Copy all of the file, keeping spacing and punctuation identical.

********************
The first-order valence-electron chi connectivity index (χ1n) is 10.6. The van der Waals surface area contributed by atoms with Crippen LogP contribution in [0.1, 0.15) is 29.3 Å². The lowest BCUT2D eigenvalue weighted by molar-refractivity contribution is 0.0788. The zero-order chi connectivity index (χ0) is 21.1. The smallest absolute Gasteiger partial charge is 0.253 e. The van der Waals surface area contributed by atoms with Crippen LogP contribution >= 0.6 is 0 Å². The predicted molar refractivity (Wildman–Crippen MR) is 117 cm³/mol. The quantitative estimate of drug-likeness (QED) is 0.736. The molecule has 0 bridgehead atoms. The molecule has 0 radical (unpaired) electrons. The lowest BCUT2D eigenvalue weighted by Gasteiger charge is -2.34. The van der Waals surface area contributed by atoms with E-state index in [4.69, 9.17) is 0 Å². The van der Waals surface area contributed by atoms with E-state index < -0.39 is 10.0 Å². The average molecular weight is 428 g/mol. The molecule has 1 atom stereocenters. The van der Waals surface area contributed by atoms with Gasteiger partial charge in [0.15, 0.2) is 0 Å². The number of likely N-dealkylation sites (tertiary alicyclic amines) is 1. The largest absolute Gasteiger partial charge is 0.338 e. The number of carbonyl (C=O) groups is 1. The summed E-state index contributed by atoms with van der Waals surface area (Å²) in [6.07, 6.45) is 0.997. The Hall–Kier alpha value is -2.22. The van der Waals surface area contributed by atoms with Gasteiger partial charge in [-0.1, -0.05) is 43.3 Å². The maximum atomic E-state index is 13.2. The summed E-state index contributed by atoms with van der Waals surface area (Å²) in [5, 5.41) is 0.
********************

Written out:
The first-order valence-electron chi connectivity index (χ1n) is 10.6. The van der Waals surface area contributed by atoms with Crippen LogP contribution in [0.1, 0.15) is 29.3 Å². The lowest BCUT2D eigenvalue weighted by molar-refractivity contribution is 0.0788. The zero-order chi connectivity index (χ0) is 21.1. The smallest absolute Gasteiger partial charge is 0.253 e. The van der Waals surface area contributed by atoms with Crippen LogP contribution >= 0.6 is 0 Å². The predicted molar refractivity (Wildman–Crippen MR) is 117 cm³/mol. The quantitative estimate of drug-likeness (QED) is 0.736. The molecule has 0 bridgehead atoms. The molecule has 0 radical (unpaired) electrons. The lowest BCUT2D eigenvalue weighted by Gasteiger charge is -2.34. The van der Waals surface area contributed by atoms with E-state index in [4.69, 9.17) is 0 Å². The van der Waals surface area contributed by atoms with E-state index < -0.39 is 10.0 Å². The average molecular weight is 428 g/mol. The molecule has 1 atom stereocenters. The van der Waals surface area contributed by atoms with Gasteiger partial charge in [0.15, 0.2) is 0 Å². The number of likely N-dealkylation sites (tertiary alicyclic amines) is 1. The largest absolute Gasteiger partial charge is 0.338 e. The number of carbonyl (C=O) groups is 1. The summed E-state index contributed by atoms with van der Waals surface area (Å²) in [6.07, 6.45) is 0.997. The Hall–Kier alpha value is -2.22. The van der Waals surface area contributed by atoms with Gasteiger partial charge in [-0.1, -0.05) is 43.3 Å². The maximum atomic E-state index is 13.2. The summed E-state index contributed by atoms with van der Waals surface area (Å²) in [5, 5.41) is 0.